Excerpted from: "Ayahuasca in the Twenty-First Century: Having it Both Ways"[6], in:

edited by Beatriz Caiuby Labate, Clancy Cavnar & Alex. K. Gearin

 Related links from this blog:
Agony and ecstasy in the Amazon
Return of the secret shaman
Dream tobacco
The cheerful pessimist
 Chronicle of a death foreclosed 
Between the cross and the Pleiades

[1] Burroughs, W. S., & Ginsberg, A. (2006 [1963]). The yage letters: Redux. San Francisco: City Lights Books
[2] Schultes, R. E. (1957). The identity of the malphigaceous narcotics of South America. Botanical Museum Leaflets, Harvard University, 18, 1–56.
[3] Sting. (2005). Broken Music: A Memoir. New York, NY: Dell, p. 18.
[4] Morris, B. (2014) Ayahuasca: A strong cup of tea. The New York Times, June 13, p.  ST1.
[5] Thompson, H. S. (1998 [1971]). Fear and Loathing in Las Vegas. New York, NY: Random House/Vintage Books, p.  68.
[6] Shepard, G.H. Jr. (2017). Ayahuasca in the Twenty-First Century: Having it both ways. In: B.C. Labate, C. Cavnar & A.K. Gearin (eds.), The World Ayahuasca Diaspora: Reinventions and Controversies. New York: Routledge.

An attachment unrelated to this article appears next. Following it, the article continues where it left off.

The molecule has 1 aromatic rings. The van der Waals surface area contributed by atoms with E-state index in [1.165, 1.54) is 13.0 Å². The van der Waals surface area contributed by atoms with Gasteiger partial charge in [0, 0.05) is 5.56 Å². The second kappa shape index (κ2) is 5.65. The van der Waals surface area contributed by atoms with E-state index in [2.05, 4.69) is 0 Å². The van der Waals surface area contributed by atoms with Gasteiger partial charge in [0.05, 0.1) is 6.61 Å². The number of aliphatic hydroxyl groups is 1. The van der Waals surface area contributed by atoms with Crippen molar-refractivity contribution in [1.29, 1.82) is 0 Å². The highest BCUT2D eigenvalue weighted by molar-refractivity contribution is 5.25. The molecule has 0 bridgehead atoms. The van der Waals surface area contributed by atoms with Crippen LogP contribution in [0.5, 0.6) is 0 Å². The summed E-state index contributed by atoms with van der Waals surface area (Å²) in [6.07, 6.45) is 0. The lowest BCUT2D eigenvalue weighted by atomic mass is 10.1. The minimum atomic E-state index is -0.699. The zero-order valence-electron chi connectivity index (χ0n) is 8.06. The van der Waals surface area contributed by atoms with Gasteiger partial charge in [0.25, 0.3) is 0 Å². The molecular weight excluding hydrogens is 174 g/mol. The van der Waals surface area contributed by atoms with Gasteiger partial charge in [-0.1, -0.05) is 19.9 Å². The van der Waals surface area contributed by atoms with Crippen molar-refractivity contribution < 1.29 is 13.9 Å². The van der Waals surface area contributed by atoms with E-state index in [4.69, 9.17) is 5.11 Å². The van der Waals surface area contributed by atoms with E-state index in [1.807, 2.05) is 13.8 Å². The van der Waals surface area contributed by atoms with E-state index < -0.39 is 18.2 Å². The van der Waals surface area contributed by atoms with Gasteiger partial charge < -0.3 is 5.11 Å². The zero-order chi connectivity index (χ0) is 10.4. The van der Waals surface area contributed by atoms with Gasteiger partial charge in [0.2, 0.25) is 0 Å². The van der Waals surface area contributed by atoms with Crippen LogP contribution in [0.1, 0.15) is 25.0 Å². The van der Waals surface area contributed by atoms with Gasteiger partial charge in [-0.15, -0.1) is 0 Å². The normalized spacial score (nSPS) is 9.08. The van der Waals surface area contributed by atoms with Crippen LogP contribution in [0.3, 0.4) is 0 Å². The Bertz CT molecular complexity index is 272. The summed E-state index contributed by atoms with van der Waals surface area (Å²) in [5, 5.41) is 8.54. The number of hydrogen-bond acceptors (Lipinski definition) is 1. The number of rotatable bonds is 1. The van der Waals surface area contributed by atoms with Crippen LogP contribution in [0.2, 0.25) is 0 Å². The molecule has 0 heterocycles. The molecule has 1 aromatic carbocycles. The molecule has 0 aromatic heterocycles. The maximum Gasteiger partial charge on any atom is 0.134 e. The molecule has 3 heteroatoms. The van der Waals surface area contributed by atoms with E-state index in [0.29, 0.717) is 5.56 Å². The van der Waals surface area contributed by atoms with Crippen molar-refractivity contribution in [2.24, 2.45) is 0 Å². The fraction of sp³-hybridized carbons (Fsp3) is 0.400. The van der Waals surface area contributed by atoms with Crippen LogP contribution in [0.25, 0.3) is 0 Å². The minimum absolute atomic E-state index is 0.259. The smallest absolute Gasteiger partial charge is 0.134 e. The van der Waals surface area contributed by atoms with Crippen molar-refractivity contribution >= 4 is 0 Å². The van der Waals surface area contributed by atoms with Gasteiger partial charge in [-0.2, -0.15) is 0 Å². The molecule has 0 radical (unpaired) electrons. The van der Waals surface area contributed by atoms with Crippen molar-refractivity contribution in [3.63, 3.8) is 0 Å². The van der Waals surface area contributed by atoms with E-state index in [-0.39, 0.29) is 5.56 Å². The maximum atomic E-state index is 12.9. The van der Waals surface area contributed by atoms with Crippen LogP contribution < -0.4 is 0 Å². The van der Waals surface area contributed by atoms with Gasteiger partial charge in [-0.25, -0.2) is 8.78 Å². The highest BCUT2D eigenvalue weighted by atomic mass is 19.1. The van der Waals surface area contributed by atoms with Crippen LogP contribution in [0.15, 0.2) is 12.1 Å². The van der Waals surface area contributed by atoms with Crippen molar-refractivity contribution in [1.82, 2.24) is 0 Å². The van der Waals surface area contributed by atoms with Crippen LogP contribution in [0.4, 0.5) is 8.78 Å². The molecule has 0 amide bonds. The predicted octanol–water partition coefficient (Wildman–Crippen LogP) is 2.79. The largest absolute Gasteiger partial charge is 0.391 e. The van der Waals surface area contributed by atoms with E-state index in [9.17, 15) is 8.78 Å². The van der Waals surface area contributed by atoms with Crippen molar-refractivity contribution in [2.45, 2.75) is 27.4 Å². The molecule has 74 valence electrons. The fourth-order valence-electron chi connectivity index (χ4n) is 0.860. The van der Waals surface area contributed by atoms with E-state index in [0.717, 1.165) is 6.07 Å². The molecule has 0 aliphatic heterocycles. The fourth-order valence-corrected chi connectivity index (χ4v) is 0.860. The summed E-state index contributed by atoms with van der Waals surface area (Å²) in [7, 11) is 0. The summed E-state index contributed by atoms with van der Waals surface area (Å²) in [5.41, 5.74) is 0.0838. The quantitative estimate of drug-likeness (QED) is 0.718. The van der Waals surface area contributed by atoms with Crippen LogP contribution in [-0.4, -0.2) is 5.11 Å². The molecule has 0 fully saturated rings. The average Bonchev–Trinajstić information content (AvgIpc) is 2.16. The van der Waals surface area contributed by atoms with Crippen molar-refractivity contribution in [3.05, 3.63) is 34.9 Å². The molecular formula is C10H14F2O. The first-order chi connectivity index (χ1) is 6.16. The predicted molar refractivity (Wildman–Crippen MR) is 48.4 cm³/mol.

1. Glenn, thanks for the great post and interesting read. When Lindsay Lohan is jumping on the bandwagon, that's a sign things are getting problematic. How long before Justin Bieber and Miley Cyrus follow?

    1. Dear Kevin, Yes, and indeed Lindsay Lohan may be the least of our worries. Ayahuasca has entered the mainstream and this is raising lots of interesting questions and dilemmas that echo in some way the "psychedelic revolution" of the 60s. The book takes an honest and yet respectful at all these issues. In any event, fascinating times to be alive. Thanks as always for your comments, Glenn

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    1. Thank you for the comment however please refrain from posting commercial links on this blog. Thanks!

  3. Glenn, good point. When celebrities start taking ayahuasca it is just a sign of how mainstream it has now become. This has also happened with Salvia divinorum and Mitragyna speciosa. I'm just afraid that a crackdown from authorities is more likely than acceptance.

  4. The genie is out of the bottle…What’s next? Ayahuasca birthday cakes?

    Lead guitarist Jerry Garcia of the Grateful Dead knew the cake was dosed with 800 hits of LSD. But he ate some of the frosting anyway because it looked good.

    A video interview with Jerry about the birthday cake.

    1. Somehow I don't think ayahuasca birthday cake will ever go over (or down...) very well. But that's a great acid birthday cake story from Jerry Garcia! What a concept: "Play for your life". Thanks for sharing, Glenn.

    2. So what do we learn from that?
      Mafiosos do like good music. ;D